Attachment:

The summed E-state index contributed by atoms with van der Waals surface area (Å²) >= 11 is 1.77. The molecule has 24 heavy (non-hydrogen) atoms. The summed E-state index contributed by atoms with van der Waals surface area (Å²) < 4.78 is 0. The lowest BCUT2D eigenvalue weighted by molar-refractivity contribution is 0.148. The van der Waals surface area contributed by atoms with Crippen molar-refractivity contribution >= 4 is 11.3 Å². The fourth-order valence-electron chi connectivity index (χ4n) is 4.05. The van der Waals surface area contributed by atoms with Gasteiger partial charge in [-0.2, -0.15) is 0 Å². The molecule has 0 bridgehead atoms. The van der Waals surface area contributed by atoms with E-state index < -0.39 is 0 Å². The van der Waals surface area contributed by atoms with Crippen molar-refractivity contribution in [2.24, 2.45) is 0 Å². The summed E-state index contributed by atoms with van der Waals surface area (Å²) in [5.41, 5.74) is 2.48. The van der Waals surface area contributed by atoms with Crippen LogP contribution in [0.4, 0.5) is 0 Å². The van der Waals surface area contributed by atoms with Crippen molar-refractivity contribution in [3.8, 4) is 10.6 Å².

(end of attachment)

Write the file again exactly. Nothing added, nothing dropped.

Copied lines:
The summed E-state index contributed by atoms with van der Waals surface area (Å²) >= 11 is 1.77. The molecule has 24 heavy (non-hydrogen) atoms. The summed E-state index contributed by atoms with van der Waals surface area (Å²) < 4.78 is 0. The lowest BCUT2D eigenvalue weighted by molar-refractivity contribution is 0.148. The van der Waals surface area contributed by atoms with Crippen molar-refractivity contribution >= 4 is 11.3 Å². The fourth-order valence-electron chi connectivity index (χ4n) is 4.05. The van der Waals surface area contributed by atoms with Gasteiger partial charge in [-0.2, -0.15) is 0 Å². The molecule has 0 bridgehead atoms. The van der Waals surface area contributed by atoms with E-state index < -0.39 is 0 Å². The van der Waals surface area contributed by atoms with Crippen molar-refractivity contribution in [2.24, 2.45) is 0 Å². The summed E-state index contributed by atoms with van der Waals surface area (Å²) in [5.41, 5.74) is 2.48. The van der Waals surface area contributed by atoms with Crippen LogP contribution in [0.4, 0.5) is 0 Å². The van der Waals surface area contributed by atoms with Crippen molar-refractivity contribution in [3.8, 4) is 10.6 Å².